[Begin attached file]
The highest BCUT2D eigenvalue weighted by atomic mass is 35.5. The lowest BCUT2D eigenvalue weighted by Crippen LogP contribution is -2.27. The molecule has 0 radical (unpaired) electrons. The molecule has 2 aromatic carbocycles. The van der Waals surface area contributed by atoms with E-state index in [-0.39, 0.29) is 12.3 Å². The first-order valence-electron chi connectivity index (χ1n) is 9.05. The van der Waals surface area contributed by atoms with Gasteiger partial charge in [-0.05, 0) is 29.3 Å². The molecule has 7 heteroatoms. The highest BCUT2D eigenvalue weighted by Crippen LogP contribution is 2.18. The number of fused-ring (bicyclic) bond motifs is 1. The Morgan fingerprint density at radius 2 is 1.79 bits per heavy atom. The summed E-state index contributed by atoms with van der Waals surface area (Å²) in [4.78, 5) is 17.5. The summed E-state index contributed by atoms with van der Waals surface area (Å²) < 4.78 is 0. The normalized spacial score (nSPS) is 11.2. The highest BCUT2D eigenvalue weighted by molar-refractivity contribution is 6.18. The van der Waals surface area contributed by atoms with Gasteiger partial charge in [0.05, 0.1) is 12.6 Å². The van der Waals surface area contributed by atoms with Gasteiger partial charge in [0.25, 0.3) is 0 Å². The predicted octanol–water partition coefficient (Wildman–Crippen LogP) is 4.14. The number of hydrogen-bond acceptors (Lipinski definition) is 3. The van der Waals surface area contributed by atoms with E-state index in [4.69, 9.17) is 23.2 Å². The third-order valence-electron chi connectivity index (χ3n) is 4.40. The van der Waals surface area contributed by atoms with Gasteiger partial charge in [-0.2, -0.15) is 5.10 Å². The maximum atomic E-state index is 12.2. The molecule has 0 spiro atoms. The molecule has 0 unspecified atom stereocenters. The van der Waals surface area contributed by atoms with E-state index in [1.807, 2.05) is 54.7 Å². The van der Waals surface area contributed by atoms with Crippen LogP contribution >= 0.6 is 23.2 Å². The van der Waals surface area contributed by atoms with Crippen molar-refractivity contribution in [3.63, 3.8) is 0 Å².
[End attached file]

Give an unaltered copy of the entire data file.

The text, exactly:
The highest BCUT2D eigenvalue weighted by atomic mass is 35.5. The lowest BCUT2D eigenvalue weighted by Crippen LogP contribution is -2.27. The molecule has 0 radical (unpaired) electrons. The molecule has 2 aromatic carbocycles. The van der Waals surface area contributed by atoms with E-state index in [-0.39, 0.29) is 12.3 Å². The first-order valence-electron chi connectivity index (χ1n) is 9.05. The van der Waals surface area contributed by atoms with Gasteiger partial charge in [-0.05, 0) is 29.3 Å². The molecule has 7 heteroatoms. The highest BCUT2D eigenvalue weighted by Crippen LogP contribution is 2.18. The number of fused-ring (bicyclic) bond motifs is 1. The Morgan fingerprint density at radius 2 is 1.79 bits per heavy atom. The summed E-state index contributed by atoms with van der Waals surface area (Å²) in [4.78, 5) is 17.5. The summed E-state index contributed by atoms with van der Waals surface area (Å²) < 4.78 is 0. The normalized spacial score (nSPS) is 11.2. The highest BCUT2D eigenvalue weighted by molar-refractivity contribution is 6.18. The van der Waals surface area contributed by atoms with Gasteiger partial charge in [0.05, 0.1) is 12.6 Å². The van der Waals surface area contributed by atoms with Gasteiger partial charge in [0.25, 0.3) is 0 Å². The predicted octanol–water partition coefficient (Wildman–Crippen LogP) is 4.14. The number of hydrogen-bond acceptors (Lipinski definition) is 3. The van der Waals surface area contributed by atoms with E-state index in [4.69, 9.17) is 23.2 Å². The third-order valence-electron chi connectivity index (χ3n) is 4.40. The van der Waals surface area contributed by atoms with Gasteiger partial charge in [-0.2, -0.15) is 5.10 Å². The maximum atomic E-state index is 12.2. The molecule has 0 spiro atoms. The molecule has 0 unspecified atom stereocenters. The van der Waals surface area contributed by atoms with E-state index in [1.807, 2.05) is 54.7 Å². The van der Waals surface area contributed by atoms with Crippen LogP contribution >= 0.6 is 23.2 Å². The van der Waals surface area contributed by atoms with Crippen molar-refractivity contribution in [3.63, 3.8) is 0 Å².